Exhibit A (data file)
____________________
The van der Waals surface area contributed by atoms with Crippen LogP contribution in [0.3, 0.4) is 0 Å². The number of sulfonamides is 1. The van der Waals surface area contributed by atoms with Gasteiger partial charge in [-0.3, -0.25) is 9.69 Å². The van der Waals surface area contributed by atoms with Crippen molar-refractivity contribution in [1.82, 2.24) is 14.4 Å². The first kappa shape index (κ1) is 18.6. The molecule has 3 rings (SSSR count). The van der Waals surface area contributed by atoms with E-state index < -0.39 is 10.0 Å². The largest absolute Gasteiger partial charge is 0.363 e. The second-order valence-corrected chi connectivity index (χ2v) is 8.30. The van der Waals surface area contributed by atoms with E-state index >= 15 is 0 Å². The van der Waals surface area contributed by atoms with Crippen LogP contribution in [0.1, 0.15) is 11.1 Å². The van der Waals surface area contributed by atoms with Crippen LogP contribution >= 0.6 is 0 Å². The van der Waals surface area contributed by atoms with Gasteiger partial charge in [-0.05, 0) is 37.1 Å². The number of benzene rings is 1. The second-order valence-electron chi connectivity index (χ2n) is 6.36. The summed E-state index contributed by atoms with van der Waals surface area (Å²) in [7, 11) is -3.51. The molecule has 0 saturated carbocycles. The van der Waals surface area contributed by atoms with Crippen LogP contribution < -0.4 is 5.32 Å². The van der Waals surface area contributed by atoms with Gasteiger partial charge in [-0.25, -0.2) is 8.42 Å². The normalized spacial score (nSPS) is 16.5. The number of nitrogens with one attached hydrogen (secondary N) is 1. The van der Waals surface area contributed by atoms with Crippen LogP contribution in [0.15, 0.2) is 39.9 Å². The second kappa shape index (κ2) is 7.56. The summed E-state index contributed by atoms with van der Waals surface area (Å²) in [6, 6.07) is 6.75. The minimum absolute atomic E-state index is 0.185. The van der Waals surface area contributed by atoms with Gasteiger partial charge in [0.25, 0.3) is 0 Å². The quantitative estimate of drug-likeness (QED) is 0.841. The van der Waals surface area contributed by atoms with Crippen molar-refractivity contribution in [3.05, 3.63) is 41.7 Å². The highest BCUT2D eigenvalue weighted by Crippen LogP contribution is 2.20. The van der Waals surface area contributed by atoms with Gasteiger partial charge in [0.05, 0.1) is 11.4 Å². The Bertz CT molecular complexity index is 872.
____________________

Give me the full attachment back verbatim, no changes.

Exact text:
The van der Waals surface area contributed by atoms with Crippen LogP contribution in [0.3, 0.4) is 0 Å². The number of sulfonamides is 1. The van der Waals surface area contributed by atoms with Gasteiger partial charge in [-0.3, -0.25) is 9.69 Å². The van der Waals surface area contributed by atoms with Crippen molar-refractivity contribution in [1.82, 2.24) is 14.4 Å². The first kappa shape index (κ1) is 18.6. The molecule has 3 rings (SSSR count). The van der Waals surface area contributed by atoms with E-state index < -0.39 is 10.0 Å². The largest absolute Gasteiger partial charge is 0.363 e. The second-order valence-corrected chi connectivity index (χ2v) is 8.30. The van der Waals surface area contributed by atoms with E-state index >= 15 is 0 Å². The van der Waals surface area contributed by atoms with Crippen LogP contribution in [0.1, 0.15) is 11.1 Å². The van der Waals surface area contributed by atoms with Crippen LogP contribution >= 0.6 is 0 Å². The van der Waals surface area contributed by atoms with Gasteiger partial charge in [-0.05, 0) is 37.1 Å². The number of benzene rings is 1. The second-order valence-electron chi connectivity index (χ2n) is 6.36. The summed E-state index contributed by atoms with van der Waals surface area (Å²) in [7, 11) is -3.51. The molecule has 0 saturated carbocycles. The van der Waals surface area contributed by atoms with Crippen LogP contribution < -0.4 is 5.32 Å². The van der Waals surface area contributed by atoms with Gasteiger partial charge in [-0.25, -0.2) is 8.42 Å². The normalized spacial score (nSPS) is 16.5. The number of nitrogens with one attached hydrogen (secondary N) is 1. The van der Waals surface area contributed by atoms with Crippen LogP contribution in [0.15, 0.2) is 39.9 Å². The second kappa shape index (κ2) is 7.56. The summed E-state index contributed by atoms with van der Waals surface area (Å²) in [6, 6.07) is 6.75. The minimum absolute atomic E-state index is 0.185. The van der Waals surface area contributed by atoms with Gasteiger partial charge in [0.25, 0.3) is 0 Å². The quantitative estimate of drug-likeness (QED) is 0.841. The van der Waals surface area contributed by atoms with Crippen molar-refractivity contribution in [3.05, 3.63) is 41.7 Å². The highest BCUT2D eigenvalue weighted by Crippen LogP contribution is 2.20. The van der Waals surface area contributed by atoms with Gasteiger partial charge in [0.05, 0.1) is 11.4 Å². The Bertz CT molecular complexity index is 872.